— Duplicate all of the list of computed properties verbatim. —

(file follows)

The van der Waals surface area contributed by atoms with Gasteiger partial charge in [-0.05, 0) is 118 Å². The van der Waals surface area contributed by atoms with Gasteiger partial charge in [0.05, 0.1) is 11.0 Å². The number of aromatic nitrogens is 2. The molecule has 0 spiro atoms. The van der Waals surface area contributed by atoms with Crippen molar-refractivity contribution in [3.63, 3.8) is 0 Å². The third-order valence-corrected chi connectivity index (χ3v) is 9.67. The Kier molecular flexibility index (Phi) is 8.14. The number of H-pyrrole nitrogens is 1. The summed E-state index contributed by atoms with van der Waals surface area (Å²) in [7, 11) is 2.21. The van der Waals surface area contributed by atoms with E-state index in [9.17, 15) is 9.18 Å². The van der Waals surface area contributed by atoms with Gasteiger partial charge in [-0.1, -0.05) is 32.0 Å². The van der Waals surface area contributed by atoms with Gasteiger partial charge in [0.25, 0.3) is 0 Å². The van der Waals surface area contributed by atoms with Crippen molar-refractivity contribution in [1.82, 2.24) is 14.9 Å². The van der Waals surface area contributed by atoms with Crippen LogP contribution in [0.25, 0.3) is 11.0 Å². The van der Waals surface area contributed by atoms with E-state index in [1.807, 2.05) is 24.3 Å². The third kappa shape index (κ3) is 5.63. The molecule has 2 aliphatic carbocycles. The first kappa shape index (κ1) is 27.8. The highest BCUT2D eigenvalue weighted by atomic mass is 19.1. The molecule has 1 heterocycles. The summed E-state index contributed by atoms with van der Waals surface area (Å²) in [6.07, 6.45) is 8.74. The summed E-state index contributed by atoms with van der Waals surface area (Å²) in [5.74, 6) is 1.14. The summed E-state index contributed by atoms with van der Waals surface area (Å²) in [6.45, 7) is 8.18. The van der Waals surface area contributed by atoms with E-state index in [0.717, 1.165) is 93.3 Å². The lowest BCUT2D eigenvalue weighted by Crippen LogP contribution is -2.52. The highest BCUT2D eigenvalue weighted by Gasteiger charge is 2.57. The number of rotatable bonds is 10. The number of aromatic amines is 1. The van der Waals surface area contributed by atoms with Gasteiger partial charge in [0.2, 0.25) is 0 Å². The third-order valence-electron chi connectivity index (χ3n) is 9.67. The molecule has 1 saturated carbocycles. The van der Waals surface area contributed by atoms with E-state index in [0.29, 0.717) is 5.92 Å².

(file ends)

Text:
The van der Waals surface area contributed by atoms with Gasteiger partial charge in [-0.05, 0) is 118 Å². The van der Waals surface area contributed by atoms with Gasteiger partial charge in [0.05, 0.1) is 11.0 Å². The number of aromatic nitrogens is 2. The molecule has 0 spiro atoms. The van der Waals surface area contributed by atoms with Crippen molar-refractivity contribution in [3.63, 3.8) is 0 Å². The third-order valence-corrected chi connectivity index (χ3v) is 9.67. The Kier molecular flexibility index (Phi) is 8.14. The number of H-pyrrole nitrogens is 1. The summed E-state index contributed by atoms with van der Waals surface area (Å²) in [7, 11) is 2.21. The van der Waals surface area contributed by atoms with E-state index in [9.17, 15) is 9.18 Å². The van der Waals surface area contributed by atoms with Gasteiger partial charge in [-0.1, -0.05) is 32.0 Å². The van der Waals surface area contributed by atoms with Gasteiger partial charge in [0.25, 0.3) is 0 Å². The van der Waals surface area contributed by atoms with Crippen molar-refractivity contribution in [1.82, 2.24) is 14.9 Å². The van der Waals surface area contributed by atoms with Crippen LogP contribution in [0.25, 0.3) is 11.0 Å². The van der Waals surface area contributed by atoms with E-state index in [1.807, 2.05) is 24.3 Å². The third kappa shape index (κ3) is 5.63. The molecule has 2 aliphatic carbocycles. The first kappa shape index (κ1) is 27.8. The highest BCUT2D eigenvalue weighted by atomic mass is 19.1. The molecule has 1 heterocycles. The summed E-state index contributed by atoms with van der Waals surface area (Å²) in [6.07, 6.45) is 8.74. The summed E-state index contributed by atoms with van der Waals surface area (Å²) in [5.74, 6) is 1.14. The summed E-state index contributed by atoms with van der Waals surface area (Å²) in [6.45, 7) is 8.18. The van der Waals surface area contributed by atoms with E-state index in [0.717, 1.165) is 93.3 Å². The lowest BCUT2D eigenvalue weighted by Crippen LogP contribution is -2.52. The highest BCUT2D eigenvalue weighted by Gasteiger charge is 2.57. The number of rotatable bonds is 10. The number of aromatic amines is 1. The van der Waals surface area contributed by atoms with Gasteiger partial charge in [0.2, 0.25) is 0 Å². The third-order valence-electron chi connectivity index (χ3n) is 9.67. The molecule has 1 saturated carbocycles. The van der Waals surface area contributed by atoms with E-state index in [0.29, 0.717) is 5.92 Å².